Pinkard offered to adopt both children, and Calloway eventually agreed to let Devon go, Allen said. Pinkard “went to a store, got a form and had [Calloway] sign the form,” relinquishing her parental rights, the lawyer said. Pinkard planned to return to California to apply to a court for adoption. Ill-advised perhaps, but not illegal, Allen said.

“To my knowledge, no money changed hands and no money was offered,” he said. “Ms. Pinkard did express an interest in helping [Calloway] get her life in order.”

Pinkard sent Nunn to pick up the baby, Allen said.

Pinkard only learned about the kidnapping investigation while driving back to Texas with Devon. She was “scared to death,” Allen said.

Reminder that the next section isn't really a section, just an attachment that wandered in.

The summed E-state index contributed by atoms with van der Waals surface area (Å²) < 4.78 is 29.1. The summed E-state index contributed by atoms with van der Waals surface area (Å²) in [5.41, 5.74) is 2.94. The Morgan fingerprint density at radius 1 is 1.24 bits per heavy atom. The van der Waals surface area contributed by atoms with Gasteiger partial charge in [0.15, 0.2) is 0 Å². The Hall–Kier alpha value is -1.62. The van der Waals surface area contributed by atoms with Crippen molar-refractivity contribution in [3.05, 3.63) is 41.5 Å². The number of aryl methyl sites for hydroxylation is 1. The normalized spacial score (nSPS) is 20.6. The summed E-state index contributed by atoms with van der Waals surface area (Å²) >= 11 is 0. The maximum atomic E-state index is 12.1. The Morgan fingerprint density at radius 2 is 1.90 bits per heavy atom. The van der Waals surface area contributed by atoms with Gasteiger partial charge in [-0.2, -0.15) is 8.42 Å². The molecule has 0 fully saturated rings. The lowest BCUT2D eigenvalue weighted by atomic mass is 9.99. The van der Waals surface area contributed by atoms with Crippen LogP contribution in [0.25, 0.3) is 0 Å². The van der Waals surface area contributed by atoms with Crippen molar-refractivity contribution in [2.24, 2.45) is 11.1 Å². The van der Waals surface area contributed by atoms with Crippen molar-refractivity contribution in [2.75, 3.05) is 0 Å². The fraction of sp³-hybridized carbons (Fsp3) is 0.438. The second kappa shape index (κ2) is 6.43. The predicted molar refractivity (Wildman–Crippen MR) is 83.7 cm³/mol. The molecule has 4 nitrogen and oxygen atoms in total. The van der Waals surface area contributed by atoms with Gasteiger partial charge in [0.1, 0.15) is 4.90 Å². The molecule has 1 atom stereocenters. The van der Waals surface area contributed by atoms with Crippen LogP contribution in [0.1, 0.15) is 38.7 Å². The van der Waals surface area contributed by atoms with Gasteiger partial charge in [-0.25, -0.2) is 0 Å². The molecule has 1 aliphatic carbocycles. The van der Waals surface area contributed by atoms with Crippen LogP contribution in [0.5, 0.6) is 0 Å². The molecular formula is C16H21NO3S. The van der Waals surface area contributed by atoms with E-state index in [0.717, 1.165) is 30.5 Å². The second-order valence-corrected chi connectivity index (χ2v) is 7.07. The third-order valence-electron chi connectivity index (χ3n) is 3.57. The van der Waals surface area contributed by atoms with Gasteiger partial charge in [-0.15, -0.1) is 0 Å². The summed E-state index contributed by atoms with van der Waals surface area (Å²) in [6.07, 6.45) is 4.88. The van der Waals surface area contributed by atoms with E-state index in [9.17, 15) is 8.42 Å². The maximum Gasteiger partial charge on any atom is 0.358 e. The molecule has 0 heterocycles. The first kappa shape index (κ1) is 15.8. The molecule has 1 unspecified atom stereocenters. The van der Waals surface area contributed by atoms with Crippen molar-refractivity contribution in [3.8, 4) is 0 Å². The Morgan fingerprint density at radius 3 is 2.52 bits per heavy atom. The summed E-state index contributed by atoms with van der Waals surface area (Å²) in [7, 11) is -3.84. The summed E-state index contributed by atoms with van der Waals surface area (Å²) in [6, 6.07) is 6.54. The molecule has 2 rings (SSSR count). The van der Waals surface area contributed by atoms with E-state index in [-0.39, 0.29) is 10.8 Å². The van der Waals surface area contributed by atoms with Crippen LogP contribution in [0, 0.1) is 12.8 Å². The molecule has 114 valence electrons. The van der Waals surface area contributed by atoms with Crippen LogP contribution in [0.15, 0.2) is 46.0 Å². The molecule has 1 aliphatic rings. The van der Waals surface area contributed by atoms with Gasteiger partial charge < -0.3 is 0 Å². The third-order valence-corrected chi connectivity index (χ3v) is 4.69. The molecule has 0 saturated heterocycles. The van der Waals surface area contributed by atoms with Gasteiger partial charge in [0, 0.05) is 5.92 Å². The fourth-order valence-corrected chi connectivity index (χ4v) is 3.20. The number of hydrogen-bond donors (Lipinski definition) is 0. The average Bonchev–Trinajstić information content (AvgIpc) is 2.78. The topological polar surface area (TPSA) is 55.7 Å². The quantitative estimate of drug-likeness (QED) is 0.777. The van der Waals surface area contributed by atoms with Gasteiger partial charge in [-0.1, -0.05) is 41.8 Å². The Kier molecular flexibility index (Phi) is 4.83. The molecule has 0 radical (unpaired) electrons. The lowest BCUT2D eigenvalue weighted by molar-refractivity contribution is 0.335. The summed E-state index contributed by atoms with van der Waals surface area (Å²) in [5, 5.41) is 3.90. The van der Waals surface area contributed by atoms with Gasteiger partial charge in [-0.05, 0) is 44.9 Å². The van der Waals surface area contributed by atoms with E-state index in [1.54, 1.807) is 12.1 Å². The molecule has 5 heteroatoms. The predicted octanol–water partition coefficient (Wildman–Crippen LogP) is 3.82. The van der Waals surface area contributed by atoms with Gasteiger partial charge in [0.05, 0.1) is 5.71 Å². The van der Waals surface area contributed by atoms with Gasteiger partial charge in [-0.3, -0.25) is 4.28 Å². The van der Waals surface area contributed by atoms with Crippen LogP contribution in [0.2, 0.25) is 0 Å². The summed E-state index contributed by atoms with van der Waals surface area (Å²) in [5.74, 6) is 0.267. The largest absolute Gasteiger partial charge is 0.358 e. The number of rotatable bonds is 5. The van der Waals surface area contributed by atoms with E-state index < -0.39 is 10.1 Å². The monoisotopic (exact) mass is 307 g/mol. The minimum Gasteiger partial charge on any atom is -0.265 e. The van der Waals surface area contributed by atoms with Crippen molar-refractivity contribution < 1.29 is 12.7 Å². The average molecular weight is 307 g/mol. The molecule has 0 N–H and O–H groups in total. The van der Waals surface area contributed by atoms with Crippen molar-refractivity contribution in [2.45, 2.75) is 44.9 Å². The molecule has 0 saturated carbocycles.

Devon’s journey from poverty to wealth was abrupt. He stayed briefly in the big brick-veneer house, then was handed over to authorities by lawyers.

Sylvia Nunn’s lawyer, Heath Harris, also insists that Nunn and Pinkard were trying to help. Calloway, who said she spent time in foster care, “led them to believe that she didn’t want to see the baby caught up in the system like she had been.... She thought he would have a better life with Ms. Pinkard,” Harris said.

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Allen said Pinkard is a successful, well-respected mortgage broker with a prosperous business who lives comfortably in Midlothian with her husband and a teenage daughter from a previous marriage.

He emphasized that Pinkard had provided Calloway with her identification and address before returning to Texas -- strange conduct for an abductor.

Police said they are skeptical. Pinkard’s lawyer concedes that Pinkard was convicted of forgery in 2000, a fact that Det. Rivas said could cast doubt on the validity of her agreement with Calloway. Nunn also has a criminal record, though not an extremely serious one, her lawyer said.